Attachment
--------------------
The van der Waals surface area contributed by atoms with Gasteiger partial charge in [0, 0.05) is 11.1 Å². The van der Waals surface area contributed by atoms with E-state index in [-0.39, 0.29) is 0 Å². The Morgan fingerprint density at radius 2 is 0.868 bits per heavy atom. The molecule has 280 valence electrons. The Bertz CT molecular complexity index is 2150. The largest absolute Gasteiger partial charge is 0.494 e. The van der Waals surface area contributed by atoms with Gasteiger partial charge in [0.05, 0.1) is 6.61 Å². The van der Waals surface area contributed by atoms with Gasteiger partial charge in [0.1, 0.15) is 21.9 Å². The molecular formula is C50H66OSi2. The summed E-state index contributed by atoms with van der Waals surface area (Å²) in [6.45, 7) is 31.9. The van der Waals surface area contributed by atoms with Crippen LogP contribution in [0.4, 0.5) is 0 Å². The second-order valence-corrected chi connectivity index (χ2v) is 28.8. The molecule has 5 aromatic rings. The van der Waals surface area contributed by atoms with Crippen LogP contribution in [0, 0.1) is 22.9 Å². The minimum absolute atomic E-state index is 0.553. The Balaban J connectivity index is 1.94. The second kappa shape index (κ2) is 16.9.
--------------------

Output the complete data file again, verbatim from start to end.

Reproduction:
The van der Waals surface area contributed by atoms with Gasteiger partial charge in [0, 0.05) is 11.1 Å². The van der Waals surface area contributed by atoms with E-state index in [-0.39, 0.29) is 0 Å². The Morgan fingerprint density at radius 2 is 0.868 bits per heavy atom. The molecule has 280 valence electrons. The Bertz CT molecular complexity index is 2150. The largest absolute Gasteiger partial charge is 0.494 e. The van der Waals surface area contributed by atoms with Gasteiger partial charge in [0.05, 0.1) is 6.61 Å². The van der Waals surface area contributed by atoms with Gasteiger partial charge in [0.1, 0.15) is 21.9 Å². The molecular formula is C50H66OSi2. The summed E-state index contributed by atoms with van der Waals surface area (Å²) in [6.45, 7) is 31.9. The van der Waals surface area contributed by atoms with Crippen LogP contribution in [0.4, 0.5) is 0 Å². The second-order valence-corrected chi connectivity index (χ2v) is 28.8. The molecule has 5 aromatic rings. The van der Waals surface area contributed by atoms with Crippen LogP contribution in [0, 0.1) is 22.9 Å². The minimum absolute atomic E-state index is 0.553. The Balaban J connectivity index is 1.94. The second kappa shape index (κ2) is 16.9.